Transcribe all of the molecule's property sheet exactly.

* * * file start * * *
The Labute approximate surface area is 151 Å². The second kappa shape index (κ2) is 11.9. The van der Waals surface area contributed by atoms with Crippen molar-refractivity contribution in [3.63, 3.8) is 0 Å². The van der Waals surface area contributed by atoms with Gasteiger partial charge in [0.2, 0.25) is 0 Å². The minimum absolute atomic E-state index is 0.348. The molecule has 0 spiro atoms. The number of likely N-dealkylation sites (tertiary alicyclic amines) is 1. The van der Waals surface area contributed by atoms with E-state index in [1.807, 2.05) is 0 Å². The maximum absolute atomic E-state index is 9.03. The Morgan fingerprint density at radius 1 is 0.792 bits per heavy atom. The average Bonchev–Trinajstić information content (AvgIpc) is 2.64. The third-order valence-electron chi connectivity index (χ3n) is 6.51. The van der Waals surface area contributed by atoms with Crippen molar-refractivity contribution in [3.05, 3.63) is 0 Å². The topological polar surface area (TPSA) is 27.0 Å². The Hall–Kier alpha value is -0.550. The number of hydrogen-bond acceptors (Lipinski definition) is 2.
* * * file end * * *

The Labute approximate surface area is 151 Å². The second kappa shape index (κ2) is 11.9. The van der Waals surface area contributed by atoms with Crippen molar-refractivity contribution in [3.63, 3.8) is 0 Å². The van der Waals surface area contributed by atoms with Gasteiger partial charge in [0.2, 0.25) is 0 Å². The minimum absolute atomic E-state index is 0.348. The molecule has 0 spiro atoms. The number of likely N-dealkylation sites (tertiary alicyclic amines) is 1. The van der Waals surface area contributed by atoms with E-state index in [1.807, 2.05) is 0 Å². The maximum absolute atomic E-state index is 9.03. The Morgan fingerprint density at radius 1 is 0.792 bits per heavy atom. The average Bonchev–Trinajstić information content (AvgIpc) is 2.64. The third-order valence-electron chi connectivity index (χ3n) is 6.51. The van der Waals surface area contributed by atoms with Crippen molar-refractivity contribution in [3.05, 3.63) is 0 Å². The topological polar surface area (TPSA) is 27.0 Å². The Hall–Kier alpha value is -0.550. The number of hydrogen-bond acceptors (Lipinski definition) is 2.